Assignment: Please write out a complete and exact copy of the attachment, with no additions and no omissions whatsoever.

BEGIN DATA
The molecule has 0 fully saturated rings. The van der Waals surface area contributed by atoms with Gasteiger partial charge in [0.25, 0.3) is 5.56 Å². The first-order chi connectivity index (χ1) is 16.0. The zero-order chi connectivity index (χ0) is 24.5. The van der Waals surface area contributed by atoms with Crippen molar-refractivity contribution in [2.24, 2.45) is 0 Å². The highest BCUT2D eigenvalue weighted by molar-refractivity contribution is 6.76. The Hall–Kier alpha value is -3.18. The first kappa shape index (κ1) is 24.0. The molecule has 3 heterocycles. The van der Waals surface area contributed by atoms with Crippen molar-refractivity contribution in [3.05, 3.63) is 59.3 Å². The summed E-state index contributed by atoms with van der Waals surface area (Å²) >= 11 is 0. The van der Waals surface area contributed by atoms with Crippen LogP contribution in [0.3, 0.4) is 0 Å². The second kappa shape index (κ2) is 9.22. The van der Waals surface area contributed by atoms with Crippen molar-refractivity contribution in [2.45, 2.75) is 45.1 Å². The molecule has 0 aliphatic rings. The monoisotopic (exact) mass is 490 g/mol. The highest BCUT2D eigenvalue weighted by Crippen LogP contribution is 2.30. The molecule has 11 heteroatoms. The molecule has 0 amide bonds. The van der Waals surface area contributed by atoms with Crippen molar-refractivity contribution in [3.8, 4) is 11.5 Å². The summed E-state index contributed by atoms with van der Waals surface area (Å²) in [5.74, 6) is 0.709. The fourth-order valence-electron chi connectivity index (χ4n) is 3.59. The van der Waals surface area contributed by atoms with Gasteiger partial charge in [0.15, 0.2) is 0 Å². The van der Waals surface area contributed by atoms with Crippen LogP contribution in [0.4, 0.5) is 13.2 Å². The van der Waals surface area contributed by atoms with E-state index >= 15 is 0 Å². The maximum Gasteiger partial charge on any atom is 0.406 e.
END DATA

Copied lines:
The molecule has 0 fully saturated rings. The van der Waals surface area contributed by atoms with Gasteiger partial charge in [0.25, 0.3) is 5.56 Å². The first-order chi connectivity index (χ1) is 16.0. The zero-order chi connectivity index (χ0) is 24.5. The van der Waals surface area contributed by atoms with Crippen molar-refractivity contribution in [2.24, 2.45) is 0 Å². The highest BCUT2D eigenvalue weighted by molar-refractivity contribution is 6.76. The Hall–Kier alpha value is -3.18. The first kappa shape index (κ1) is 24.0. The molecule has 3 heterocycles. The van der Waals surface area contributed by atoms with Crippen molar-refractivity contribution in [3.05, 3.63) is 59.3 Å². The summed E-state index contributed by atoms with van der Waals surface area (Å²) >= 11 is 0. The van der Waals surface area contributed by atoms with Crippen LogP contribution in [0.3, 0.4) is 0 Å². The second kappa shape index (κ2) is 9.22. The van der Waals surface area contributed by atoms with Crippen molar-refractivity contribution in [2.45, 2.75) is 45.1 Å². The molecule has 0 aliphatic rings. The monoisotopic (exact) mass is 490 g/mol. The highest BCUT2D eigenvalue weighted by Crippen LogP contribution is 2.30. The molecule has 11 heteroatoms. The molecule has 0 amide bonds. The van der Waals surface area contributed by atoms with Crippen molar-refractivity contribution in [3.8, 4) is 11.5 Å². The summed E-state index contributed by atoms with van der Waals surface area (Å²) in [5.74, 6) is 0.709. The fourth-order valence-electron chi connectivity index (χ4n) is 3.59. The van der Waals surface area contributed by atoms with Gasteiger partial charge in [0.15, 0.2) is 0 Å². The van der Waals surface area contributed by atoms with Crippen LogP contribution in [0.4, 0.5) is 13.2 Å². The van der Waals surface area contributed by atoms with E-state index >= 15 is 0 Å². The maximum Gasteiger partial charge on any atom is 0.406 e.